Odell's sighting has been taken seriously because he was a geology professor
who was trained in scoping geological formations; it is presumed that two
people moving on the Second Step would stand out to Odell's geologically
trained eye. Odell's sighting, nonetheless, is controversial. Later in his
life, he changed his story and claimed he last saw them on the First Step. This
would account for Mallory and Irvine being caught out too late, climbing for
the summit of Everest.
However, when studying Odell's first account of his sighting:
"At 12:50 a.m. M & I on ridge nearing base of final pyramide."
he appears to be referring to a point at or above the Second Step.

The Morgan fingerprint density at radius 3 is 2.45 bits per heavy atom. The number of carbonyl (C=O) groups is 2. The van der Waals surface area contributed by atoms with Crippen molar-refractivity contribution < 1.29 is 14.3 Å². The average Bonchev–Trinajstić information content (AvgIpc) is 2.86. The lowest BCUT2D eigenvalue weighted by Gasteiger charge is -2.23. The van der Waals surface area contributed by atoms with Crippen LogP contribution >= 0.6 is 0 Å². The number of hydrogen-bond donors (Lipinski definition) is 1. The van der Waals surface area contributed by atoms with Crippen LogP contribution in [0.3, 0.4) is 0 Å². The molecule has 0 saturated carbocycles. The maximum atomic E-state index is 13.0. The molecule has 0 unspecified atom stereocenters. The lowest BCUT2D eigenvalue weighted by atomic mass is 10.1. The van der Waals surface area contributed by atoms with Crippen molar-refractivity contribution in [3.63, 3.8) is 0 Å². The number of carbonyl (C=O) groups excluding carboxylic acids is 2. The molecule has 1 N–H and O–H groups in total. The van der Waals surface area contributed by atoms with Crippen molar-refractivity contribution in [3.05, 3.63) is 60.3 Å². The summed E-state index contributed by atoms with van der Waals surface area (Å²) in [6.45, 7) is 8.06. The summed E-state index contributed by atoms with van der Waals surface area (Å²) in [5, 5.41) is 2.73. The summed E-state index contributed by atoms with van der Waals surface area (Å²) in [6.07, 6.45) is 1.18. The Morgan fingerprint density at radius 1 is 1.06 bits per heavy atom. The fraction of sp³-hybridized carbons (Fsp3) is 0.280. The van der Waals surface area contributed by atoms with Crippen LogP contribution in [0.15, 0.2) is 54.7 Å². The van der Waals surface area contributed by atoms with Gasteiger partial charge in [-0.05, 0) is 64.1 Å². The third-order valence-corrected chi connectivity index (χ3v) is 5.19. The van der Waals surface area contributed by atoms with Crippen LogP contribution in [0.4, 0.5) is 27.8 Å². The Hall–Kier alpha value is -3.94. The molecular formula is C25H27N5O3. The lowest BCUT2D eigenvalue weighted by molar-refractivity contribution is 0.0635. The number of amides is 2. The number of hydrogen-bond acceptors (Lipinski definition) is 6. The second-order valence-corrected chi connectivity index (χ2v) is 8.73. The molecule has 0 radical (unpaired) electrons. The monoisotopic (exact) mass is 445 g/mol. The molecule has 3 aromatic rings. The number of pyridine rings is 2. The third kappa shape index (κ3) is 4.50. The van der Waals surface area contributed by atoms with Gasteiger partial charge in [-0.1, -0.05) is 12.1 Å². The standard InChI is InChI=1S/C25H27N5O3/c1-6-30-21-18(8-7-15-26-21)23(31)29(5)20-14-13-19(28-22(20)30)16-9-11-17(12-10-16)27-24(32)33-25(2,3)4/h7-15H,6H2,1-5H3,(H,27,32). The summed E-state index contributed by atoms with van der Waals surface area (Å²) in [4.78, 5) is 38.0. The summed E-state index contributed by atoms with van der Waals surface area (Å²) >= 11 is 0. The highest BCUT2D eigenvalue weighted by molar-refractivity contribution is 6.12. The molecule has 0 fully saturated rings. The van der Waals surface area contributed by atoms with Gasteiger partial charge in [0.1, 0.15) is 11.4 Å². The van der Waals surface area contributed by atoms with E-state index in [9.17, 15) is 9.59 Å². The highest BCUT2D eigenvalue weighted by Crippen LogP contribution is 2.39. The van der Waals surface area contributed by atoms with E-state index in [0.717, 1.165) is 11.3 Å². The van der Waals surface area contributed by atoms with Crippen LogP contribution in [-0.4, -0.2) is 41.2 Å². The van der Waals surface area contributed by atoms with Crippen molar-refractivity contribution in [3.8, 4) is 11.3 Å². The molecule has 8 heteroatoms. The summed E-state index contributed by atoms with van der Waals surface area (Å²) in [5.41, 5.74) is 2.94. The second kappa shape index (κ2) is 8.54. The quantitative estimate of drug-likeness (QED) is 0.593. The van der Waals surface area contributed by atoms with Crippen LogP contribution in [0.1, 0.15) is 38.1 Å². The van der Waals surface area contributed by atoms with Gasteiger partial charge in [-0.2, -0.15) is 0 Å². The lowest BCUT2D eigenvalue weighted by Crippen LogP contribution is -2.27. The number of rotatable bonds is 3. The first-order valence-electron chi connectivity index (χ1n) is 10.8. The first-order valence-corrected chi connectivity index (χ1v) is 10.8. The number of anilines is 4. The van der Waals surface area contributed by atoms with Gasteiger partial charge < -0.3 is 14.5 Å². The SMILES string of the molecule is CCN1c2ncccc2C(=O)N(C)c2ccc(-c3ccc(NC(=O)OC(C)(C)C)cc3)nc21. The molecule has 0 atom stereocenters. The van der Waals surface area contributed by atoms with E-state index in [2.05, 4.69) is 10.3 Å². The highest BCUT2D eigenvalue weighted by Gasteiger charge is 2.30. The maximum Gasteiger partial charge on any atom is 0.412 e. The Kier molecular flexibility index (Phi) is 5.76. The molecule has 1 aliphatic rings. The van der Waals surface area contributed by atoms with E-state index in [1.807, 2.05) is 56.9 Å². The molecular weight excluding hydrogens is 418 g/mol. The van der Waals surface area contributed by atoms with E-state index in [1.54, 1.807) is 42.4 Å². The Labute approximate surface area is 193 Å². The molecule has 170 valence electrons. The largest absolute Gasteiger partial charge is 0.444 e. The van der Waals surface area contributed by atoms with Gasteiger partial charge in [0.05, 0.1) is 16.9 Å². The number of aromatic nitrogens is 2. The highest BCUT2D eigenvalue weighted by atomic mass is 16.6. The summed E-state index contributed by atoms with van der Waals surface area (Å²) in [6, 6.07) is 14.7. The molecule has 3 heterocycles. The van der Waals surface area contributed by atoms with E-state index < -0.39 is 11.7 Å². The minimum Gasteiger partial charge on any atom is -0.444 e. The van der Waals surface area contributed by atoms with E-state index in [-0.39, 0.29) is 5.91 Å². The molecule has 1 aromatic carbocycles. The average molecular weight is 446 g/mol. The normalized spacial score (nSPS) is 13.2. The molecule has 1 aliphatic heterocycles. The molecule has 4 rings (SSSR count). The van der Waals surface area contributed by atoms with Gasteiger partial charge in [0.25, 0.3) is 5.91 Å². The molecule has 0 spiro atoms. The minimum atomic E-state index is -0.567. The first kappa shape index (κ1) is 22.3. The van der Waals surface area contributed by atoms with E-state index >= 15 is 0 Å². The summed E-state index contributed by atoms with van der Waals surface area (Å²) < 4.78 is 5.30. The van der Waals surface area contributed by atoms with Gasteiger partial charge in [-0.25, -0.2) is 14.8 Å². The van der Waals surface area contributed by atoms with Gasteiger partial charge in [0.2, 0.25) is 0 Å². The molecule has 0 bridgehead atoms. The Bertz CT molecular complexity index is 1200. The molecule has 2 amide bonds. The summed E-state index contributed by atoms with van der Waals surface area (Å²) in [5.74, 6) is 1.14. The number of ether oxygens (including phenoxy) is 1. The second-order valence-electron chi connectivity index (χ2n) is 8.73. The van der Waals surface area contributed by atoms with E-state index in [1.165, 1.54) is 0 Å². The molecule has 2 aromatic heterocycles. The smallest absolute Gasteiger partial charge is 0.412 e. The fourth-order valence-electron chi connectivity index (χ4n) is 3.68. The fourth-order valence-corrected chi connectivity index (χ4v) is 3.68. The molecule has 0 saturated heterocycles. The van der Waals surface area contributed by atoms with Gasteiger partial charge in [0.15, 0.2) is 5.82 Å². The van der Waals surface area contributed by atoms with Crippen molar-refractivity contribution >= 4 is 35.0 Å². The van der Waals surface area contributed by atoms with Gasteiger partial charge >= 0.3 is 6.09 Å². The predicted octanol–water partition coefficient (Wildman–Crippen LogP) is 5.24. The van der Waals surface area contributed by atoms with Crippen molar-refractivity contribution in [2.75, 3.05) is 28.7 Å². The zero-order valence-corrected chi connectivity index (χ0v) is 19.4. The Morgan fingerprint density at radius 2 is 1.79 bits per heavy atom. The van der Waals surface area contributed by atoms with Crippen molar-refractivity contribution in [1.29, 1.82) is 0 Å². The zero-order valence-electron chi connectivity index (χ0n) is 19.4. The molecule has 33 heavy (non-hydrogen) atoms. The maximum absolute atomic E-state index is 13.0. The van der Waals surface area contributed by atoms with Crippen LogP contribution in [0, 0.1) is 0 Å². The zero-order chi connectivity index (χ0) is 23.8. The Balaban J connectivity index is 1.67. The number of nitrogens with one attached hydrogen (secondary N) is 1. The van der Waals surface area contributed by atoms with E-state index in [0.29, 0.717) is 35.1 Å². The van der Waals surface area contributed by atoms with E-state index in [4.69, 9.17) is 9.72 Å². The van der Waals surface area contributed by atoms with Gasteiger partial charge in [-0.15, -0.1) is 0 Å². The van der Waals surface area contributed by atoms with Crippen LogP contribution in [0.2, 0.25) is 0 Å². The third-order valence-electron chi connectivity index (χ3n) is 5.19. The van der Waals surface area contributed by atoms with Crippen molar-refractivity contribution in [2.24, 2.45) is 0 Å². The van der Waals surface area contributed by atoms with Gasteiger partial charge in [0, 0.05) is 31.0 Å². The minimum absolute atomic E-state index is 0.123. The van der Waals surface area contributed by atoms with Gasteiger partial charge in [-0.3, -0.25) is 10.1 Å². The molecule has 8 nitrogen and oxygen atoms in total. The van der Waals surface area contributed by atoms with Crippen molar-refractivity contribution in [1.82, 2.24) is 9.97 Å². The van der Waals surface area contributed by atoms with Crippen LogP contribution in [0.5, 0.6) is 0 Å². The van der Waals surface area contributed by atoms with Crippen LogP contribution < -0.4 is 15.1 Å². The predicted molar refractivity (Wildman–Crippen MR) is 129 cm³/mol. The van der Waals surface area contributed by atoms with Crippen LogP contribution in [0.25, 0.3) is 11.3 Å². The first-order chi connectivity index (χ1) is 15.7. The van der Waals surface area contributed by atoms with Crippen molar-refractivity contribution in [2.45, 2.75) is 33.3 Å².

Irvine's Ice Axe
Finding the Site of 1933 Ice Axe
In trying to solve the mystery of Mallory and Irvine, there is little solid
fact to go on. The only piece of hard evidence in this story is the ice
axe found at 27,760 feet on Everest. It is believed the ice axe was
Irvine's because it has hand-carved nick marks on it, which Irvine was known to
make on his belongings. Our team will attempt to find the site of the ice axe,
and mark it with GPS. (See Jochen Hemmleb's Research Manual.
DNA testing could help unlock the mystery of Mallory and Irvine.
Following up on Clues
Upon finding any artifacts, the team will mark the exact locations with
handheld GPS receivers.
Extensive photographic documentation will be done, supported by recorded
radio calls down to Jochen Hemmleb at Base Camp.
If an unidentifiable body is found, a small tissue sample will be taken for
If fabrics are found, samples may be brought down and tested.
Climbing the Second Step
One of the great mysteries of Mallory and Irvine's summit day is whether or not
they could have climbed the crux of the route, the so- called Second Step, a